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Nightmare Fuel / Incredible Hulk

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  • On those occasions when the Hulk gets seriously angry and destructive and unable to differentiate between friend and foe, it can get a little unsettling. And on the flip side, stories where someone is actually able to beat the crap out of the Hulk himself is a frightening visual when you consider his power level. Then you have the cases where someone's trying to take down an especially powerful Hulk, as in World War Hulk and Immortal Hulk, and part of the horror is how far they're willing to go in order to do so.
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  • One of Mister Hyde's creepiest appearances was in The Incredible Hulk #368, where he cornered Bruce Banner on a train, stabbed him, slammed him into a wall, and taunted him over their Jekyll and Hyde duality, explaining that he decided to kill the Hulk to prove he's superior, as there's no room for two Edward Hydes. Hyde eventually declares he's won, as while the Hulk cares for others, Hyde has no such weakness, and laughs as he falls off the train and down a cliff. The whole thing is made worse by the comic's use of shadows, giving the train scenes an eerie, nightmarish feel. Even Bruce admits that Hyde knew how to push his buttons.
  • Issue #377. Doc Samson hypnotizes Bruce to try and reconcile the Hulk and Joe Fixit, as their war for control is turning Bruce into a wreck. While inside Bruce's head they find that he is haunted by a horrifying monster (the "Guilt Hulk") that effortlessly defeats both the Hulk and Joe. We see the monster beating young Bruce on Christmas morning and murdering Bruce's mother, and it's made clear that the monster is Brian Banner.
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  • Hulk: The End: Bruce Banner is the last living human after two nuclear wars which wiped out everybody else on the planet. When the story picks up Banner has spent years (possibly decades) wandering the radioactive wastelands, completely alone except for an alien recorder bot and the Hulk berating and raging at him inside his head. During that time Bruce has aged into an extremely old and frail man who thinks he may be over 200 years old (and looks every day of it). He wants desperately to die, but the Hulk refuses to let that happen. Bruce even tries to kill himself by jumping off a cliff but it's the Hulk who lands. At one point Bruce is chased by a swarm of giant evolved cockroaches, which are too much even for the Hulk to handle all at once; they overwhelm him and eat most of his flesh and internal organs, including both eyes and his tongue, which Hulk of course regenerates (and this is said to happen regularly). Bruce later has a heart attack and pleads with the Hulk to let them both go, but Hulk refuses and transforms as Bruce is on the point of death. The end of the story leaves the Hulk's fate in doubt but one awful possibility that suggests itself that Bruce is buried deep within the Hulk's psyche and that if the Hulk chooses not to change back, that they are both still stuck together on the dead Earth. Forever. The only difference being that Hulk can't hear Bruce inside his head anymore and as far as he knows, "Hulk is... only one... there is. Hulk feels... cold."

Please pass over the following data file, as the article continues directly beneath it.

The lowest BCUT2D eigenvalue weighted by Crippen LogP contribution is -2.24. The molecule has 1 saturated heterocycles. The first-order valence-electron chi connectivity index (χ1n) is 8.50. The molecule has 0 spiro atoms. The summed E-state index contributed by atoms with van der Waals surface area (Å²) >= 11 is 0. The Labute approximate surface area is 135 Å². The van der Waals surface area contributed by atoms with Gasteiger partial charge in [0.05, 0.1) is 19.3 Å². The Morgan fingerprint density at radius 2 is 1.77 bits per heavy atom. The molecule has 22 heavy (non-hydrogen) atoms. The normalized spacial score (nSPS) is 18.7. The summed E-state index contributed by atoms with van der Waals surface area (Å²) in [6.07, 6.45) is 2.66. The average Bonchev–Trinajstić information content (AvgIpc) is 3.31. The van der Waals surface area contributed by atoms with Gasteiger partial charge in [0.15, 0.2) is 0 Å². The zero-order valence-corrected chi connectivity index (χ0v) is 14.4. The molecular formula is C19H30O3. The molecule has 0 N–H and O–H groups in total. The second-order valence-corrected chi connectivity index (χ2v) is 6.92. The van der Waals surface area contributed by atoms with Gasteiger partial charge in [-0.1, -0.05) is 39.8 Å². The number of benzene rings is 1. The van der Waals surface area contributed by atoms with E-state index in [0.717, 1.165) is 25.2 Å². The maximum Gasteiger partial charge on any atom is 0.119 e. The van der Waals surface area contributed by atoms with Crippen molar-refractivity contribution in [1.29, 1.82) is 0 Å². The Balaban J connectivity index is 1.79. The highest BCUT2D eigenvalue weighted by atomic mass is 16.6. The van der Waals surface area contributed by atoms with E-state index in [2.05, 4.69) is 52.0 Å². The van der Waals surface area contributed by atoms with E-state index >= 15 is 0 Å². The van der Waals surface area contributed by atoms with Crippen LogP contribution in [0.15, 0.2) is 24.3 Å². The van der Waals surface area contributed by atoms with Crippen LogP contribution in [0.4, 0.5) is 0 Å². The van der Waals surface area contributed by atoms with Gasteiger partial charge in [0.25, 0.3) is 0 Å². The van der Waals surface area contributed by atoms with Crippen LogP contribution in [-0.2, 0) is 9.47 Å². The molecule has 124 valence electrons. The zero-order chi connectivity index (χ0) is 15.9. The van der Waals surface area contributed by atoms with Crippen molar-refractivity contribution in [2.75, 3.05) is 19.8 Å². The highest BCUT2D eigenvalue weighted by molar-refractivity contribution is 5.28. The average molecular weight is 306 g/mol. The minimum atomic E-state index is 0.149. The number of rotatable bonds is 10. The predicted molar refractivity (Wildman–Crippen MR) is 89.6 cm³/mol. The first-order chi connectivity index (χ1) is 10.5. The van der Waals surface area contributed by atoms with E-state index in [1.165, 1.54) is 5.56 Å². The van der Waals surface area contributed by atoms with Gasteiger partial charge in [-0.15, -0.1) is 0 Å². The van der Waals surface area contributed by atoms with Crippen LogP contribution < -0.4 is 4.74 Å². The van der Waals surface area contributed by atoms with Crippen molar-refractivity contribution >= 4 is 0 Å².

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  • The Maestro. As mentioned above, Hulk can be as terrifying as you'd expect from one of the most powerful beings on Earth who just so happens to suffer from mental instability and "breath-taking anger management issues". Now, take the Hulk, remove all his positive qualities, and turn all his negative qualities Up to Eleven, and what do you have? The Maestro. Also from above, the sheer scale of the atrocities the Maestro is responsible for, and the depth of his depravity. It's truly terrifying to think that one of the most tragic and pitiable protagonists in fiction could become so utterly broken that he comes out the other side as such an absolute monster.
  • Post-Onslaught, the Hulk, literally half the monster he used to be due to being separated from Banner again, starts giving off an unusual and deadly amount of radiation. He was also brain-damaged during this time, and given his usual temperaments, this was a recipe for disaster. One attempt from the army to contain him had him melt the lead containment shield designed to capture him, and the Hulk tearing half his face off. A soldier in a special radiation-resistant suit felt nauseated seeing that and attempted to take his helmet off to throw up, but himself received a horrifying death where his eyes melted as his skin burned from the radiation the Hulk gave off.
  • The villain Mercy is essentially the personification of Driven to Suicide, believing that she is doing despairing people a favor by killing them or leading others to kill them. Her powers include energy manipulation, strength, teleportation, flight, shapeshifting, and telepathy, and she can suppress consciousnesses to make it easier for people to die.
  • The Immortal Hulk takes the story into the dark side of the Hulk, featuring Banner not just grappling with his dark side but the Hulk going on a trip to Hell itself.

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